I am hoping this will further reduce the heat transfer out the windows.

I am still early in my build... But this week I have been finishing out the roof insulation.... Night and day. It's even a notable difference when you step between a section that is fully insulated... And the one or two sections remaining that still have some of the roof uninsulated.

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Old 12-03-2016, 09:16 AM   #3
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Join Date: Apr 2014
Location: EHT New Jersey
Posts: 1,134
Year: 2003
Coachwork: AmTran
Chassis: International 3000RE
Engine: T444E/AT545
Rated Cap: 75
It'll also help with cooling in the summer too. I was thinking of doing something similar, but I'm going further, and pulling out the old steel and insulation from the walls.
Hey! That's not an RV, that's a school bus.
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Old 12-03-2016, 10:52 AM   #4
Bus Geek
Join Date: May 2009
Location: Columbus Ohio
Posts: 19,020
Year: 1991
Coachwork: Carpenter
Chassis: International 3800
Engine: DTA360 / MT643
Rated Cap: 7 Row Handicap
im using cellular shades in the DEV bus for summer heat... I did some testing with cellular shades in my house and found that they will let in quite a bit of light and also protect alot against heat... they are great for drafts but do help as it funnels the cool air down to the floor where my heaters can take care of it..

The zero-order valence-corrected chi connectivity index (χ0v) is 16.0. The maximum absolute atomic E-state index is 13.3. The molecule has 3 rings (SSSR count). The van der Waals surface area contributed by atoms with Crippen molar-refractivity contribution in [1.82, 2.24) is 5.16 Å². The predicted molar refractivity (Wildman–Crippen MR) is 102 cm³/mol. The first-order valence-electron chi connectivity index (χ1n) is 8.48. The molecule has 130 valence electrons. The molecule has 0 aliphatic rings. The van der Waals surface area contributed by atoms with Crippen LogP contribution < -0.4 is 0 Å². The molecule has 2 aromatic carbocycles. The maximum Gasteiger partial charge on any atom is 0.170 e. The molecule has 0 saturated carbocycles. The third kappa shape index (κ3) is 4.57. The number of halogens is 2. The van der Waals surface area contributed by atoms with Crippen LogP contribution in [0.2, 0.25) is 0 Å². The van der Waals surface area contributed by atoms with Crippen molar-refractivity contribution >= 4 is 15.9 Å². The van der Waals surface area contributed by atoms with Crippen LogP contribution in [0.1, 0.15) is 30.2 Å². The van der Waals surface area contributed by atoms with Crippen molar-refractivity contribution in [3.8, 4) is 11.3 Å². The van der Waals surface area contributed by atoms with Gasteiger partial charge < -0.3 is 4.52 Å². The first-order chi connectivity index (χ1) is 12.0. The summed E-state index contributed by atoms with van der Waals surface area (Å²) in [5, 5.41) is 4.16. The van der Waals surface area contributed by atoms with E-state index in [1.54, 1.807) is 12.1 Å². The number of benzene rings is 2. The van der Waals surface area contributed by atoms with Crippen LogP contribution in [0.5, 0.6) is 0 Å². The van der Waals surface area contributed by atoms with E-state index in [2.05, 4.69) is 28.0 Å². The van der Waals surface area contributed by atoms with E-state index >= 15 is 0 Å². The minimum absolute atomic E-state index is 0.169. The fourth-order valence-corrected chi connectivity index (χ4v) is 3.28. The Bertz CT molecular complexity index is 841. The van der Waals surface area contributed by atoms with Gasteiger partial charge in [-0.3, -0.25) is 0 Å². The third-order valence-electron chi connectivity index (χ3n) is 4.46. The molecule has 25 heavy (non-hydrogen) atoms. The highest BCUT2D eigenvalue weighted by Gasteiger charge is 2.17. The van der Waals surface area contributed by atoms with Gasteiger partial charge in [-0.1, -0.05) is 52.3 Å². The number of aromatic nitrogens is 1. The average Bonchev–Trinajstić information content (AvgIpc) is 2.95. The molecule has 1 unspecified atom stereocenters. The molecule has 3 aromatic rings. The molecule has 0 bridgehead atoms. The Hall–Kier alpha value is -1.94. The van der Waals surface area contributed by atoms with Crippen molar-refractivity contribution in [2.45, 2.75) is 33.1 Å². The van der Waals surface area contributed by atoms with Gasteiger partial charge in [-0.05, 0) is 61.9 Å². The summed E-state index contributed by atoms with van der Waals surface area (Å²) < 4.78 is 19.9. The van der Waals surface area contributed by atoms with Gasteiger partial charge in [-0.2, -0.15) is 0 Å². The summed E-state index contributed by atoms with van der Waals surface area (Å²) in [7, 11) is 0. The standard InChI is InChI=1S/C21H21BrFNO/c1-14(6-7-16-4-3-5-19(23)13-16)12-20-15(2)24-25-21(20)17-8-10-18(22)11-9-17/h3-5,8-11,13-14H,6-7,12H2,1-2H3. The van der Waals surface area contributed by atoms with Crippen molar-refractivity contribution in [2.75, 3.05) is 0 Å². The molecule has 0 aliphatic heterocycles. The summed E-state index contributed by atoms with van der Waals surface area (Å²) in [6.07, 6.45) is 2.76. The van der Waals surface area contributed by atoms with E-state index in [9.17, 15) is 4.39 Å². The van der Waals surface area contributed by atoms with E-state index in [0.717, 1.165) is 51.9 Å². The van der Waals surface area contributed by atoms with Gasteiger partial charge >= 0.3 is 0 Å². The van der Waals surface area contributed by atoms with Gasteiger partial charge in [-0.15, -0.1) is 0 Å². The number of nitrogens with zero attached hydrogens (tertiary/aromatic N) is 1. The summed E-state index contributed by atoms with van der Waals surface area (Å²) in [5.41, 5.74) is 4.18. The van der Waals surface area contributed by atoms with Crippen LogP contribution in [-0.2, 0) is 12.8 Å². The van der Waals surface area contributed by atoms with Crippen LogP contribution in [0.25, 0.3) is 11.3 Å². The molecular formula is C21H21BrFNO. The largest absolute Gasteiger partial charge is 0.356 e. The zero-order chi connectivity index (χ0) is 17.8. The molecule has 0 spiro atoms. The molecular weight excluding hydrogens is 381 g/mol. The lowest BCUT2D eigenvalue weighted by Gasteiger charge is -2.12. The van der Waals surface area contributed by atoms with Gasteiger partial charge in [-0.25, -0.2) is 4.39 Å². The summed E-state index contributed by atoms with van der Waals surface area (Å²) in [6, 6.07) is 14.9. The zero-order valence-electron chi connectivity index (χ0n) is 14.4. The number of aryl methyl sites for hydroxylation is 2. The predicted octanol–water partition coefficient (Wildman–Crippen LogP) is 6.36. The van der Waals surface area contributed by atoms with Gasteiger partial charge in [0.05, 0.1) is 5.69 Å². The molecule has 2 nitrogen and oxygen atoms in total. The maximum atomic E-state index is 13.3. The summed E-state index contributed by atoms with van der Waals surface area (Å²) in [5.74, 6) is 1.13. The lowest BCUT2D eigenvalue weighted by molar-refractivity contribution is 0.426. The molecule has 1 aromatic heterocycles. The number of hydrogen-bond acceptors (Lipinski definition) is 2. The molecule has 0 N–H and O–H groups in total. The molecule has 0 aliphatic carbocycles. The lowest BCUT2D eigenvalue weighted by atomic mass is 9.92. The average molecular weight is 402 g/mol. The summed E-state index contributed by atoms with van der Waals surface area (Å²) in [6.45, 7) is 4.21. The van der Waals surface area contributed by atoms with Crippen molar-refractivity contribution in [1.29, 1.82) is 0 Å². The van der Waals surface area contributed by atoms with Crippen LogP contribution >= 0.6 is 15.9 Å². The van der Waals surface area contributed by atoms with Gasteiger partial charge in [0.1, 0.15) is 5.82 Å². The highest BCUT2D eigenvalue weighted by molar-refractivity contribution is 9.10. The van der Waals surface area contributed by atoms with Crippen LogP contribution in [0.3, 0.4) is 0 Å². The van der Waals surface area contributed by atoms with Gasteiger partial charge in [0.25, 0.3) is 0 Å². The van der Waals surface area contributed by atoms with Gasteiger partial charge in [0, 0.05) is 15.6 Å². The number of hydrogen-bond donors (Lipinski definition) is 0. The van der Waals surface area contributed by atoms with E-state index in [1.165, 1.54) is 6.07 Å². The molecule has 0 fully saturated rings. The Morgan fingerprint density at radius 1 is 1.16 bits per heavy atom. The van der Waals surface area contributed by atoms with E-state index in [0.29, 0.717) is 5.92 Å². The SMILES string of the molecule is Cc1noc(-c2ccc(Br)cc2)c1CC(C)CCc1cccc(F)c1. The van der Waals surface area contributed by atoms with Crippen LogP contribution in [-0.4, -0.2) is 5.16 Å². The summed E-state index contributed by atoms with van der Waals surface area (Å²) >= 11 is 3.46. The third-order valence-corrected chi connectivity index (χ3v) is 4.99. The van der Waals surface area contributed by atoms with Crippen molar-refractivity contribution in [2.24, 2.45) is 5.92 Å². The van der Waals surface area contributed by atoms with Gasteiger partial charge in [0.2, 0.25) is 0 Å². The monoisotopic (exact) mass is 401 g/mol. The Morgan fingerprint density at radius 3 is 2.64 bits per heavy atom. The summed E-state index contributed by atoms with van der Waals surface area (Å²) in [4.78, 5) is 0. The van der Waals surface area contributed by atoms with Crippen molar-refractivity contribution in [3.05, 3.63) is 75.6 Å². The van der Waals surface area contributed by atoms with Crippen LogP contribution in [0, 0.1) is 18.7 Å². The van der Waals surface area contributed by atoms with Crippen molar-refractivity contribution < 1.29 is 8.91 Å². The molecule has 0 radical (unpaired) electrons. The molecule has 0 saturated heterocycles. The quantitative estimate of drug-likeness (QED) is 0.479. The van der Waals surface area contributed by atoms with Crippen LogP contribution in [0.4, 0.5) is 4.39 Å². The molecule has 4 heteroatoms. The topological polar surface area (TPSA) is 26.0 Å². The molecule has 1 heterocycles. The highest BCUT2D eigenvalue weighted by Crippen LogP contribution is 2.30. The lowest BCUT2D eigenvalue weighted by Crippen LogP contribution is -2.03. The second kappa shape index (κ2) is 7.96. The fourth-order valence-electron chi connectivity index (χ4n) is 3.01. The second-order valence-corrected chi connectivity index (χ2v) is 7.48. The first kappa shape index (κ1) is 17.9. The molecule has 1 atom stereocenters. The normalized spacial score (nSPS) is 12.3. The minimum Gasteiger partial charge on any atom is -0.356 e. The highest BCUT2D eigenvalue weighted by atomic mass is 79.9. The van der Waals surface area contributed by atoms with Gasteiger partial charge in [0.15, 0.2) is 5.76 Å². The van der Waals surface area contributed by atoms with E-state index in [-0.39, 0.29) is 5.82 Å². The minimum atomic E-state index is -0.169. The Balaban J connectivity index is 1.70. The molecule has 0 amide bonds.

your idea will definitely insulate better but sure makes for a dark interior.. though at night its what you want for sleeping..

just this week I designed a new HVAC system for a friend's house.. he is taking out low profile baseboard Hydronic heaters.. which got me to thinking.. im taking some of his baseboard units and going to replace the rubber heater lines going to the back of the bus with those hydronic heaters.. I can run them down both sides of the bus.. since engine coolant is typically at 180 or above i should get great radiant heat that is controllable with my electronic valves like the main heaters are..

im putting in a webasto heater so that is the main means of heat - coolant for when im parked.. I should have a nice warm bus with the hydronic radiant warming up any cold air dropping down from the windows and the fans running...

copper baseboard hydrnics are fairly easy to find with so many people yanking them out of houses in favor of 98% efficient forced air furnaces with Central A/C... assuming the copper scrappers dont get their hands on them.

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Old 12-03-2016, 11:11 AM   #5
Join Date: Oct 2016
Location: Pittsburgh PA
Posts: 12
Year: 2001
Coachwork: Thomas
Chassis: Freightliner FS-65
Engine: CAT3126b
Rated Cap: 64
That's what I did as well. The inside metal skin on the roof and walls was removed, old insulation out, XPS foam board in, lumber on top!
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insulation, walls, windows